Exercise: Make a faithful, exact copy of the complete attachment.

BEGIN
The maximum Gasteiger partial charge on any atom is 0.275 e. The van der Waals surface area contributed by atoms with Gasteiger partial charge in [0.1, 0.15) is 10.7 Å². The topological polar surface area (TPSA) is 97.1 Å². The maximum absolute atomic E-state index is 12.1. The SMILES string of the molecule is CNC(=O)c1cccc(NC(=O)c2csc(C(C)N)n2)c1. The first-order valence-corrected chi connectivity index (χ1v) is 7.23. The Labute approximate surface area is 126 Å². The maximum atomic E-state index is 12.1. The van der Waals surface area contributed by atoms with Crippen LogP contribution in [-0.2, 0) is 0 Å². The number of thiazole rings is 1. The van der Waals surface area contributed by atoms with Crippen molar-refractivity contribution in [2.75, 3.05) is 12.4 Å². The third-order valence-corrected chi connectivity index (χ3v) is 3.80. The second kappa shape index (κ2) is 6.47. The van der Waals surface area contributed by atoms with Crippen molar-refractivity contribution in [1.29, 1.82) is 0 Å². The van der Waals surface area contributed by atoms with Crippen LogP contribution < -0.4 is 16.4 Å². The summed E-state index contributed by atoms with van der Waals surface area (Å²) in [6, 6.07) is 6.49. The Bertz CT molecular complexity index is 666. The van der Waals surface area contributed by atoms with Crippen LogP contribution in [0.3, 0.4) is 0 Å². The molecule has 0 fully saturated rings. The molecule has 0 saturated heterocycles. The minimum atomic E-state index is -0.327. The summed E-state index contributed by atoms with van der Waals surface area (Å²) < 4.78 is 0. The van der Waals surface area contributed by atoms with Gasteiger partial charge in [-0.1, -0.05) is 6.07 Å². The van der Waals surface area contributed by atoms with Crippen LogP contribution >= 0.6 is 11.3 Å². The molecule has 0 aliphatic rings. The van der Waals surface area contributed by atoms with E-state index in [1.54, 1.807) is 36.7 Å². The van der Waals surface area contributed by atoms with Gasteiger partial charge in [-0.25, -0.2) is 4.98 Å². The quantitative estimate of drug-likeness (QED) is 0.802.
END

The maximum Gasteiger partial charge on any atom is 0.275 e. The van der Waals surface area contributed by atoms with Gasteiger partial charge in [0.1, 0.15) is 10.7 Å². The topological polar surface area (TPSA) is 97.1 Å². The maximum absolute atomic E-state index is 12.1. The SMILES string of the molecule is CNC(=O)c1cccc(NC(=O)c2csc(C(C)N)n2)c1. The first-order valence-corrected chi connectivity index (χ1v) is 7.23. The Labute approximate surface area is 126 Å². The maximum atomic E-state index is 12.1. The van der Waals surface area contributed by atoms with Crippen LogP contribution in [-0.2, 0) is 0 Å². The number of thiazole rings is 1. The van der Waals surface area contributed by atoms with Crippen molar-refractivity contribution in [2.75, 3.05) is 12.4 Å². The third-order valence-corrected chi connectivity index (χ3v) is 3.80. The second kappa shape index (κ2) is 6.47. The van der Waals surface area contributed by atoms with Crippen molar-refractivity contribution in [1.29, 1.82) is 0 Å². The van der Waals surface area contributed by atoms with Crippen LogP contribution < -0.4 is 16.4 Å². The summed E-state index contributed by atoms with van der Waals surface area (Å²) in [6, 6.07) is 6.49. The Bertz CT molecular complexity index is 666. The van der Waals surface area contributed by atoms with Crippen LogP contribution in [0.3, 0.4) is 0 Å². The molecule has 0 fully saturated rings. The molecule has 0 saturated heterocycles. The minimum atomic E-state index is -0.327. The summed E-state index contributed by atoms with van der Waals surface area (Å²) < 4.78 is 0. The van der Waals surface area contributed by atoms with Gasteiger partial charge in [-0.1, -0.05) is 6.07 Å². The van der Waals surface area contributed by atoms with Crippen LogP contribution >= 0.6 is 11.3 Å². The molecule has 0 aliphatic rings. The van der Waals surface area contributed by atoms with E-state index in [1.54, 1.807) is 36.7 Å². The van der Waals surface area contributed by atoms with Gasteiger partial charge in [-0.25, -0.2) is 4.98 Å². The quantitative estimate of drug-likeness (QED) is 0.802.